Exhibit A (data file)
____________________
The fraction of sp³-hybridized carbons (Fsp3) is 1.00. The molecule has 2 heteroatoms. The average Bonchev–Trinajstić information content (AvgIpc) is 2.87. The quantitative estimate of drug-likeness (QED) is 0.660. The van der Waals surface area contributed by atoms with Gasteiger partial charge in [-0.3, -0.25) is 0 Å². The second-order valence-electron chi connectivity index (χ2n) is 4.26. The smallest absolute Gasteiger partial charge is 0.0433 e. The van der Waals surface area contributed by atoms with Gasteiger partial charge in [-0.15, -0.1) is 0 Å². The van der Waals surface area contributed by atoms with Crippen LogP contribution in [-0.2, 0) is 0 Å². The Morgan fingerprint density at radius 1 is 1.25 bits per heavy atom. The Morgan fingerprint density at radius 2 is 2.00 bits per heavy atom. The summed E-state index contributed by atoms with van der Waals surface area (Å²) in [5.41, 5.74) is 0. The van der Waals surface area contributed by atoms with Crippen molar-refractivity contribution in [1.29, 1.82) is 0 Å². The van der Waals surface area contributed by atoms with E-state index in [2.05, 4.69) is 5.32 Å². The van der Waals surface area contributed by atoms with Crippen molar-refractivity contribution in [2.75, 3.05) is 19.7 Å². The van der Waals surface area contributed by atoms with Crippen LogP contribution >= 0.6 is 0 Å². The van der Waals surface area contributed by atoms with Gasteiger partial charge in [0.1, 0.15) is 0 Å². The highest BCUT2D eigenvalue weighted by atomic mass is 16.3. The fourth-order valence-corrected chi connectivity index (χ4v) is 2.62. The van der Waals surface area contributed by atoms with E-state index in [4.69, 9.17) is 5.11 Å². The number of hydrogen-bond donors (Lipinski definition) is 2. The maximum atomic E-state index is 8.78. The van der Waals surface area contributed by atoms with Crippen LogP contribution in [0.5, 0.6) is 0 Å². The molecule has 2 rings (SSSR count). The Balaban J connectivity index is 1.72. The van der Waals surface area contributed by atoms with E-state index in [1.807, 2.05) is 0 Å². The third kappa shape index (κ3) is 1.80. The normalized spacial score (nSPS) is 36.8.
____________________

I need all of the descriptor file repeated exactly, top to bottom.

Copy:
The fraction of sp³-hybridized carbons (Fsp3) is 1.00. The molecule has 2 heteroatoms. The average Bonchev–Trinajstić information content (AvgIpc) is 2.87. The quantitative estimate of drug-likeness (QED) is 0.660. The van der Waals surface area contributed by atoms with Gasteiger partial charge in [-0.3, -0.25) is 0 Å². The second-order valence-electron chi connectivity index (χ2n) is 4.26. The smallest absolute Gasteiger partial charge is 0.0433 e. The van der Waals surface area contributed by atoms with Gasteiger partial charge in [-0.15, -0.1) is 0 Å². The van der Waals surface area contributed by atoms with Crippen LogP contribution in [-0.2, 0) is 0 Å². The Morgan fingerprint density at radius 1 is 1.25 bits per heavy atom. The Morgan fingerprint density at radius 2 is 2.00 bits per heavy atom. The summed E-state index contributed by atoms with van der Waals surface area (Å²) in [5.41, 5.74) is 0. The van der Waals surface area contributed by atoms with Crippen molar-refractivity contribution in [1.29, 1.82) is 0 Å². The van der Waals surface area contributed by atoms with E-state index in [2.05, 4.69) is 5.32 Å². The van der Waals surface area contributed by atoms with Crippen molar-refractivity contribution in [2.75, 3.05) is 19.7 Å². The van der Waals surface area contributed by atoms with Crippen LogP contribution >= 0.6 is 0 Å². The van der Waals surface area contributed by atoms with Gasteiger partial charge in [0.1, 0.15) is 0 Å². The highest BCUT2D eigenvalue weighted by atomic mass is 16.3. The fourth-order valence-corrected chi connectivity index (χ4v) is 2.62. The van der Waals surface area contributed by atoms with E-state index in [4.69, 9.17) is 5.11 Å². The number of hydrogen-bond donors (Lipinski definition) is 2. The maximum atomic E-state index is 8.78. The van der Waals surface area contributed by atoms with Crippen LogP contribution in [0.5, 0.6) is 0 Å². The molecule has 2 rings (SSSR count). The Balaban J connectivity index is 1.72. The van der Waals surface area contributed by atoms with E-state index in [1.807, 2.05) is 0 Å². The third kappa shape index (κ3) is 1.80. The normalized spacial score (nSPS) is 36.8.